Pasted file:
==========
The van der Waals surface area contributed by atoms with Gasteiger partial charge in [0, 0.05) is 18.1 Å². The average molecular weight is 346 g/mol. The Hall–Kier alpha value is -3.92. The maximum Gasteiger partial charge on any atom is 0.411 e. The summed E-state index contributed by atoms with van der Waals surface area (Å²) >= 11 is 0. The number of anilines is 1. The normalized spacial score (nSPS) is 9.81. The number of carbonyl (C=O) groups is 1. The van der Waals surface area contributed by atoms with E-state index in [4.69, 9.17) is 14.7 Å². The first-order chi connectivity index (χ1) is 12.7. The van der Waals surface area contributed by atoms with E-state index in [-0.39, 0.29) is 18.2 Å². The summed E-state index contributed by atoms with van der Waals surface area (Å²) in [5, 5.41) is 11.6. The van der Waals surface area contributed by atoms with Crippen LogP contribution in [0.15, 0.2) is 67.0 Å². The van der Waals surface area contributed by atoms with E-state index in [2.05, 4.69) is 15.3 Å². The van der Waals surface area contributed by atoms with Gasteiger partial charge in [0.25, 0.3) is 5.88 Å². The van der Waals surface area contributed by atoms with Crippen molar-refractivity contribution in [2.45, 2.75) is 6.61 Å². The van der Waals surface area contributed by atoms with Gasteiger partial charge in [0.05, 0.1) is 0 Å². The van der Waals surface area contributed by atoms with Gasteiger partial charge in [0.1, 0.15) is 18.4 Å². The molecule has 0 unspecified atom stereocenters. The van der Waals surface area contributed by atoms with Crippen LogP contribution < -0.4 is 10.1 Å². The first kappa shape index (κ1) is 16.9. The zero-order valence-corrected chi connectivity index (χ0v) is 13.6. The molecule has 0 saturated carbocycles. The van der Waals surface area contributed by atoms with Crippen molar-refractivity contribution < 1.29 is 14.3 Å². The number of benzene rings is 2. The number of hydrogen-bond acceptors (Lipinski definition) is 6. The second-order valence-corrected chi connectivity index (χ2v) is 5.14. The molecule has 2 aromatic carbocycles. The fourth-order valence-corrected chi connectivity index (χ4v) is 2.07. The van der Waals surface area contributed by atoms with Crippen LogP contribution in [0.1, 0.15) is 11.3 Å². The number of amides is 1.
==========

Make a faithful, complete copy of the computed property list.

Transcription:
The van der Waals surface area contributed by atoms with Gasteiger partial charge in [0, 0.05) is 18.1 Å². The average molecular weight is 346 g/mol. The Hall–Kier alpha value is -3.92. The maximum Gasteiger partial charge on any atom is 0.411 e. The summed E-state index contributed by atoms with van der Waals surface area (Å²) >= 11 is 0. The number of anilines is 1. The normalized spacial score (nSPS) is 9.81. The number of carbonyl (C=O) groups is 1. The van der Waals surface area contributed by atoms with E-state index in [4.69, 9.17) is 14.7 Å². The first-order chi connectivity index (χ1) is 12.7. The van der Waals surface area contributed by atoms with E-state index in [-0.39, 0.29) is 18.2 Å². The summed E-state index contributed by atoms with van der Waals surface area (Å²) in [5, 5.41) is 11.6. The van der Waals surface area contributed by atoms with Crippen LogP contribution in [0.15, 0.2) is 67.0 Å². The van der Waals surface area contributed by atoms with E-state index in [2.05, 4.69) is 15.3 Å². The van der Waals surface area contributed by atoms with Gasteiger partial charge in [0.25, 0.3) is 5.88 Å². The van der Waals surface area contributed by atoms with Crippen molar-refractivity contribution in [2.45, 2.75) is 6.61 Å². The van der Waals surface area contributed by atoms with Gasteiger partial charge in [0.05, 0.1) is 0 Å². The van der Waals surface area contributed by atoms with Gasteiger partial charge in [0.1, 0.15) is 18.4 Å². The molecule has 0 unspecified atom stereocenters. The van der Waals surface area contributed by atoms with Crippen LogP contribution < -0.4 is 10.1 Å². The first kappa shape index (κ1) is 16.9. The zero-order valence-corrected chi connectivity index (χ0v) is 13.6. The molecule has 0 saturated carbocycles. The van der Waals surface area contributed by atoms with Crippen molar-refractivity contribution < 1.29 is 14.3 Å². The number of benzene rings is 2. The number of hydrogen-bond acceptors (Lipinski definition) is 6. The second-order valence-corrected chi connectivity index (χ2v) is 5.14. The molecule has 2 aromatic carbocycles. The fourth-order valence-corrected chi connectivity index (χ4v) is 2.07. The van der Waals surface area contributed by atoms with Crippen LogP contribution in [0.1, 0.15) is 11.3 Å². The number of amides is 1.